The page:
Now practically everyone’s become a victim of the Holocaust industry, including
the Bush clan itself and the US Government, accused of collaborating with the Nazis
during the Second World War and profiteering from Jewish slave labour. (I think that’s
one instance of Holocaust exploitation we can all wholeheartedly approve of!)

Boyish charm

But that’s all beside the point. I’ve read Finklestein before. What really impressed me about seeing him on TV is how different he is in ‘written form’. I had this image of a wise, cynical Central European intellectual, more comfortable with books than people, only to be confronted with a grey-haired teenager with a childlike outlook on life and a very local American accent. As he himself said in the interview, he is ‘old-fashioned enough’ to still believe that truth and justice will win out in the end.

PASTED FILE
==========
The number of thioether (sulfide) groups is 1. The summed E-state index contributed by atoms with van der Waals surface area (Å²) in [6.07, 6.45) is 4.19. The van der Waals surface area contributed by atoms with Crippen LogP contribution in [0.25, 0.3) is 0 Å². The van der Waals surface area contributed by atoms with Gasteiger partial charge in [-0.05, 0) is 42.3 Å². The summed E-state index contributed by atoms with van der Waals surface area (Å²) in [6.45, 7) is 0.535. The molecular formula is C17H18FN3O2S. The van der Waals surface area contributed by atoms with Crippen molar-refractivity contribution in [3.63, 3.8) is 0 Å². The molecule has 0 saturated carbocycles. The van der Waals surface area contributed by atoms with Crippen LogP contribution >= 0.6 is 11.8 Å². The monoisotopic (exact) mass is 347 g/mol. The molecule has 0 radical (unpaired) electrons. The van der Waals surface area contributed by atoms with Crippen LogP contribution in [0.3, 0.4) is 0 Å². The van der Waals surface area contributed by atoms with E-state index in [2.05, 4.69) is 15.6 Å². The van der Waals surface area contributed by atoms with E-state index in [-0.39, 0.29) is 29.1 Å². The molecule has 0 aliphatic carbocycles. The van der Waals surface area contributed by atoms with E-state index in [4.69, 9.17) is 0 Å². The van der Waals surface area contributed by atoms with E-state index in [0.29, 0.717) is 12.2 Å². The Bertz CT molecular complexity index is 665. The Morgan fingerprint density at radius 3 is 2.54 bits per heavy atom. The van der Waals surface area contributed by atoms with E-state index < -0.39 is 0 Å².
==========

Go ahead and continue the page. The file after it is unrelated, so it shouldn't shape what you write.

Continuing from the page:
His whole body language gave him away. While healthy-looking and broad-shouldered, he was slouched back in his chair and looked positively ‘demolished’ by all the worries
and injustices in the world. It could just be that the chair was too low for him, but his voice was full of anguish and angst, not to mention having a teenager’s tenor. The fact that he grew up in Israel/Palestine among Arabs no doubt extenuates this, introducing him early on to what was wrong with the world today, not to mention what went wrong in his parents’ generation.

Comparative approach

Which brings me to something else in the interview. While criticising the current Palestinian impasse in the peace process, he said what was wrong with the ‘Palestinians’ is their insistence on accepting breadcrumbs instead of fighting for what is rightfully theirs.

This is a bit unfair since there are plenty of Palestinians who make the exact same criticisms of the Palestinian Authority, which is accepting the breadcrumbs on behalf of
the Palestinians, especially those in absentia. But that’s not what struck me about
the way he talked on this controversy.

He was making a conscious or, more likely, unconscious comparison with the Jews, people who did, admittedly, suffer a great deal more, and not just under the Nazis, but never gave up hope and came out on top in the end. Given what he’s suffered personally,